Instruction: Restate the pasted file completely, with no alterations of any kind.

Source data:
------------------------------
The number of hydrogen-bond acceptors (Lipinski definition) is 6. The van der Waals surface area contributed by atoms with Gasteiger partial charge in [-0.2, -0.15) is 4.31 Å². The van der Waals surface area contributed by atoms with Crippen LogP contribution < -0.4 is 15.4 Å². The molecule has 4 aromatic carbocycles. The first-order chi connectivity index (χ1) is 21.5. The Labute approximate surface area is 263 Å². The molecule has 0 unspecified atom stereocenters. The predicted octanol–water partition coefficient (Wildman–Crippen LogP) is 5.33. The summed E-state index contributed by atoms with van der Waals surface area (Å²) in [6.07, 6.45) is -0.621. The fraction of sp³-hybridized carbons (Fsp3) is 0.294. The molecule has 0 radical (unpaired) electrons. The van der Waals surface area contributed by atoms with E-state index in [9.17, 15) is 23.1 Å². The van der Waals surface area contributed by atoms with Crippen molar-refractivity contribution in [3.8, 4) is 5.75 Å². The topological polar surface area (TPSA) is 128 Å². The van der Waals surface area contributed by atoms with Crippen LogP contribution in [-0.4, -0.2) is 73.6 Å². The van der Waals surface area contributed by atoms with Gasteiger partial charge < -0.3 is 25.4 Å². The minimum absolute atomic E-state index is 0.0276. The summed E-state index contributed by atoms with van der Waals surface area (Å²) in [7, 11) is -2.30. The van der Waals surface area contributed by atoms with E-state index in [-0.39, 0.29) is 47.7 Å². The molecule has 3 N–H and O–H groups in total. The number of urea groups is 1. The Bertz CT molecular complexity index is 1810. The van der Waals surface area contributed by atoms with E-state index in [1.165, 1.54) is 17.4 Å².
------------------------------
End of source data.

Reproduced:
The number of hydrogen-bond acceptors (Lipinski definition) is 6. The van der Waals surface area contributed by atoms with Gasteiger partial charge in [-0.2, -0.15) is 4.31 Å². The van der Waals surface area contributed by atoms with Crippen LogP contribution < -0.4 is 15.4 Å². The molecule has 4 aromatic carbocycles. The first-order chi connectivity index (χ1) is 21.5. The Labute approximate surface area is 263 Å². The molecule has 0 unspecified atom stereocenters. The predicted octanol–water partition coefficient (Wildman–Crippen LogP) is 5.33. The summed E-state index contributed by atoms with van der Waals surface area (Å²) in [6.07, 6.45) is -0.621. The fraction of sp³-hybridized carbons (Fsp3) is 0.294. The molecule has 0 radical (unpaired) electrons. The van der Waals surface area contributed by atoms with E-state index in [9.17, 15) is 23.1 Å². The van der Waals surface area contributed by atoms with Crippen molar-refractivity contribution in [3.8, 4) is 5.75 Å². The topological polar surface area (TPSA) is 128 Å². The van der Waals surface area contributed by atoms with Crippen LogP contribution in [-0.4, -0.2) is 73.6 Å². The van der Waals surface area contributed by atoms with Gasteiger partial charge < -0.3 is 25.4 Å². The minimum absolute atomic E-state index is 0.0276. The summed E-state index contributed by atoms with van der Waals surface area (Å²) in [7, 11) is -2.30. The van der Waals surface area contributed by atoms with E-state index in [-0.39, 0.29) is 47.7 Å². The molecule has 3 N–H and O–H groups in total. The number of urea groups is 1. The Bertz CT molecular complexity index is 1810. The van der Waals surface area contributed by atoms with E-state index in [1.165, 1.54) is 17.4 Å².